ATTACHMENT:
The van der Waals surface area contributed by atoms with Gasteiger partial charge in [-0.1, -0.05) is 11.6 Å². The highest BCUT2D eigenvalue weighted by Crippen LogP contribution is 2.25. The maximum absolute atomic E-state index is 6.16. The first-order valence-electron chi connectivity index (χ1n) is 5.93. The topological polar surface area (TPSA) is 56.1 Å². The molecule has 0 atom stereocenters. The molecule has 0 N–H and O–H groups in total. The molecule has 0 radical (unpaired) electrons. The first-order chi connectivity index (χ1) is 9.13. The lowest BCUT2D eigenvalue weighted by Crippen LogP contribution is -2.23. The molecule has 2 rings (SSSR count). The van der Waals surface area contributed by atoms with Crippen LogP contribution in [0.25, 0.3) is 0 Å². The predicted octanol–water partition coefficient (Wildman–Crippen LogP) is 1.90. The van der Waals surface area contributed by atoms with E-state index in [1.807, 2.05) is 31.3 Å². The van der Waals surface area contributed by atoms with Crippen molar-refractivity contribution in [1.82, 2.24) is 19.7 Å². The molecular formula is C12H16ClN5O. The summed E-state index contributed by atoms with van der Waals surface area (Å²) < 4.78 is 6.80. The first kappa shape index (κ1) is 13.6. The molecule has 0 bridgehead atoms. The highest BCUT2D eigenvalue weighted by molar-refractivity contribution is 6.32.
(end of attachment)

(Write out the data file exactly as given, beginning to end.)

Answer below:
The van der Waals surface area contributed by atoms with Gasteiger partial charge in [-0.1, -0.05) is 11.6 Å². The highest BCUT2D eigenvalue weighted by Crippen LogP contribution is 2.25. The maximum absolute atomic E-state index is 6.16. The first-order valence-electron chi connectivity index (χ1n) is 5.93. The topological polar surface area (TPSA) is 56.1 Å². The molecule has 0 atom stereocenters. The molecule has 0 N–H and O–H groups in total. The molecule has 0 radical (unpaired) electrons. The first-order chi connectivity index (χ1) is 9.13. The lowest BCUT2D eigenvalue weighted by Crippen LogP contribution is -2.23. The molecule has 2 rings (SSSR count). The van der Waals surface area contributed by atoms with Crippen LogP contribution in [0.25, 0.3) is 0 Å². The predicted octanol–water partition coefficient (Wildman–Crippen LogP) is 1.90. The van der Waals surface area contributed by atoms with E-state index in [1.807, 2.05) is 31.3 Å². The van der Waals surface area contributed by atoms with Crippen molar-refractivity contribution in [1.82, 2.24) is 19.7 Å². The molecular formula is C12H16ClN5O. The summed E-state index contributed by atoms with van der Waals surface area (Å²) < 4.78 is 6.80. The first kappa shape index (κ1) is 13.6. The molecule has 0 bridgehead atoms. The highest BCUT2D eigenvalue weighted by molar-refractivity contribution is 6.32.